Detroit Caucus v. Independent Citizens Redistricting Commission, SC: 163926

CourtSupreme Court of Michigan
Citation969 N.W.2d 331 (Mem)
Docket NumberSC: 163926
Parties DETROIT CAUCUS, Romulus City Council, Inkster City Council, Tenisha Yancy, Sherry Gay-Dagnogo, Tyrone Carter, Betty Jean Alexander, Hon. Stephen Chisholm, Teola P. Hunter, Hon. Keith Williams, Dr. Carol Weaver, Wendell Byrd, Shanelle Jackson, Lamar Lemmons, Irma Clark Coleman, Lavonia Perryman, Alisha Bell, Natalie Bienaime, Oliver Cole, Andrea Thompson, Darryl Woods, Norma D. McDaniel, Melissa D. McDaniel, Chitara Warren, James Richardson, and Elena Herrada, Plaintiffs, v. INDEPENDENT CITIZENS REDISTRICTING COMMISSION, Defendant.
Decision Date03 February 2022

969 N.W.2d 331 (Mem)

DETROIT CAUCUS, Romulus City Council, Inkster City Council, Tenisha Yancy, Sherry Gay-Dagnogo, Tyrone Carter, Betty Jean Alexander, Hon. Stephen Chisholm, Teola P. Hunter, Hon. Keith Williams, Dr. Carol Weaver, Wendell Byrd, Shanelle Jackson, Lamar Lemmons, Irma Clark Coleman, Lavonia Perryman, Alisha Bell, Natalie Bienaime, Oliver Cole, Andrea Thompson, Darryl Woods, Norma D. McDaniel, Melissa D. McDaniel, Chitara Warren, James Richardson, and Elena Herrada, Plaintiffs,
v.
INDEPENDENT CITIZENS REDISTRICTING COMMISSION, Defendant.

SC: 163926

Supreme Court of Michigan.

February 3, 2022


Order

On order of the Court, the first amended verified complaint is considered, and the relief requested is DENIED.

Plaintiffs challenge the plans adopted by the Independent Citizens Redistricting Commission (the Commission) on December 28, 2021 for Michigan's congressional and legislative districts. This Court has authority to "review a challenge to any plan adopted by the commission ...." Const. 1963, art. 4, § 6 (19). Plaintiffs allege that the adopted plans do not "comply with the voting rights act and other federal laws" as required by Const. 1963, art. 4, § 6 (13)(a). More specifically, plaintiffs contend that the absence of an equivalent number of majority-minority districts in the adopted plans as compared to Michigan's existing congressional and state legislative districts will result in unlawful vote dilution in violation of the Voting Rights Act of 1965 (VRA), 52 USC 10301 et seq. In considering whether the adopted plans violate federal laws, we are bound by the decisions of the United States Supreme Court that construe those laws. Abela v. Gen. Motors Corp. , 469 Mich. 603, 606, 677 N.W.2d 325 (2004) ; Chesapeake & O. R. Co. v. Martin , 283 U.S. 209, 220-221, 51 S.Ct. 453, 75 L.Ed. 983 (1931). Those United States Supreme Court decisions must govern our decision.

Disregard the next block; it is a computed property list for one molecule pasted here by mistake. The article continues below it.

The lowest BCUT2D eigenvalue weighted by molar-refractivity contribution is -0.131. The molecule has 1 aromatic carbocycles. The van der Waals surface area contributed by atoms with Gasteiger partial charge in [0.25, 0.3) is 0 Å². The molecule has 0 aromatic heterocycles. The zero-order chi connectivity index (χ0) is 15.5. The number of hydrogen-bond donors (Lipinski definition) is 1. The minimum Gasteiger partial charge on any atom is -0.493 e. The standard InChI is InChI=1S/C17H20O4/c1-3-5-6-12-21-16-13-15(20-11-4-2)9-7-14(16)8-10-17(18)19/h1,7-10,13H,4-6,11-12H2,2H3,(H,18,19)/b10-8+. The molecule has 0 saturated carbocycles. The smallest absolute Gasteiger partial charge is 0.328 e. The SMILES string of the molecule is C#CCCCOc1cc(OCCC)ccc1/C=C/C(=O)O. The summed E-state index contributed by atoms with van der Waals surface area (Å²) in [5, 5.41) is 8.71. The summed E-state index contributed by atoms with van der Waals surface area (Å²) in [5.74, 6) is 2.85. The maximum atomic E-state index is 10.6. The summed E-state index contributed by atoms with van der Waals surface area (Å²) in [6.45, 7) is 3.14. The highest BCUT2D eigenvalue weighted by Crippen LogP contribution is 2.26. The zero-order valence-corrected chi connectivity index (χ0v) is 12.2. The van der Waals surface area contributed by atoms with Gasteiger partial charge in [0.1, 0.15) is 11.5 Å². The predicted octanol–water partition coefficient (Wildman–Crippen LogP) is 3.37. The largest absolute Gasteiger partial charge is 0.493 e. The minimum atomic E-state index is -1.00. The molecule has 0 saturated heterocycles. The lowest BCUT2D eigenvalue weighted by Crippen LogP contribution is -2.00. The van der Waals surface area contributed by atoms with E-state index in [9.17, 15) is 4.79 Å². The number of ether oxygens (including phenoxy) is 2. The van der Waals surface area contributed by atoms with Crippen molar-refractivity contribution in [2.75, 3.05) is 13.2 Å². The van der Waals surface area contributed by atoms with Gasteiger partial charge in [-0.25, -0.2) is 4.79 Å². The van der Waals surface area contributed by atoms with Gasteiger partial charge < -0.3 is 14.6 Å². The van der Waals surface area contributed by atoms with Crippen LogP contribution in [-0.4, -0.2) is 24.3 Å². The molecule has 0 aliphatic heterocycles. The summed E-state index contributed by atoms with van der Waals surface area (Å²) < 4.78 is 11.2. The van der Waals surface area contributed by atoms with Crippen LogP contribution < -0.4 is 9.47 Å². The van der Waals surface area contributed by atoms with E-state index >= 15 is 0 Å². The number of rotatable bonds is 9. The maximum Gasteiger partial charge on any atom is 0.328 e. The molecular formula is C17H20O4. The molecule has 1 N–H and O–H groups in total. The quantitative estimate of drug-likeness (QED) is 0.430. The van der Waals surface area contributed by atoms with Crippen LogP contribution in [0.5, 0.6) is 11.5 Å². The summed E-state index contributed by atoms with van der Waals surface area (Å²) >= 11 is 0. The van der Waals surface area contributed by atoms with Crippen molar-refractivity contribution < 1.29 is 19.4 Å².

Earlier this year, in anticipation of redistricting challenges invoking our original jurisdiction, this Court unanimously adopted amendments to our court rules governing original proceedings. MCR 7.306(J) provides that "[t]he Court may set the case for argument as on leave granted, grant or deny the relief requested, or provide other relief that it deems appropriate, including an order to show cause why the relief sought in the complaint should not be granted." After receiving briefing on the merits of plaintiffs’ challenge, we ordered expedited oral argument seeking the parties’ respective views on "the proper disposition of the plaintiffs’ complaint, including whether the plaintiffs have sustained their claims on the merits or whether there are disputed questions of fact."

969 N.W.2d 332

Detroit Caucus v. Independent Citizens Redistricting Comm. , ––– Mich. ––––, 969 N.W.2d 331 (2022). During oral argument, plaintiffs’ counsel repeatedly answered our question by stating that plaintiffs had no intention of further supplementing the record and that it was plaintiffs’ position that the reduction in majority-minority districts was "clear evidence in and of itself," that "the numbers speak for themselves," and that "[t]he results speak for themselves." Counsel also asserted that plaintiffs were satisfied that they "have enough that's been substantiated and submitted" and that "the evidence is clear as day to us and with what we submitted thus far." Plaintiffs’ counsel expressly conceded that the case was "ready" for adjudication and that there was no need for a court-appointed expert.1 The Commission's counsel agreed that this Court should proceed to address the merits of plaintiffs’ challenge as presented.

"Redistricting is never easy," and there are "competing hazards of liability" for a body tasked with producing a lawful redistricting plan. Abbott v. Perez , 585 U.S. ––––, ––––, 138 S.Ct. 2305, 2314-2315, 201 L.Ed.2d 714 (2018) (quotation marks and citation omitted). The Commission must abide by a host of different—and sometimes competing—redistricting criteria. See id. at ––––, 138 S.Ct. at 2314 ; see also Const. 1963, art. 4, § 6 (13)(a) through (g) (ranking priority of state redistricting criteria). As particularly relevant to plaintiffs’ challenge, "federal law impose[s] complex and delicately balanced requirements regarding the consideration of race." Abbott , 585 U.S. at ––––, 138 S.Ct. at 2314. It is settled beyond dispute that the Equal Protection Clause of the United States Constitution "forbids ‘racial gerrymandering,’ that is, intentionally assigning citizens to a district on the basis of race without sufficient justification." Id. Yet, "[a]t the same time that the Equal Protection Clause restricts the consideration of race in the districting process, compliance with the [VRA] pulls in the opposite direction" and "often insists that districts be created precisely because of race." Id.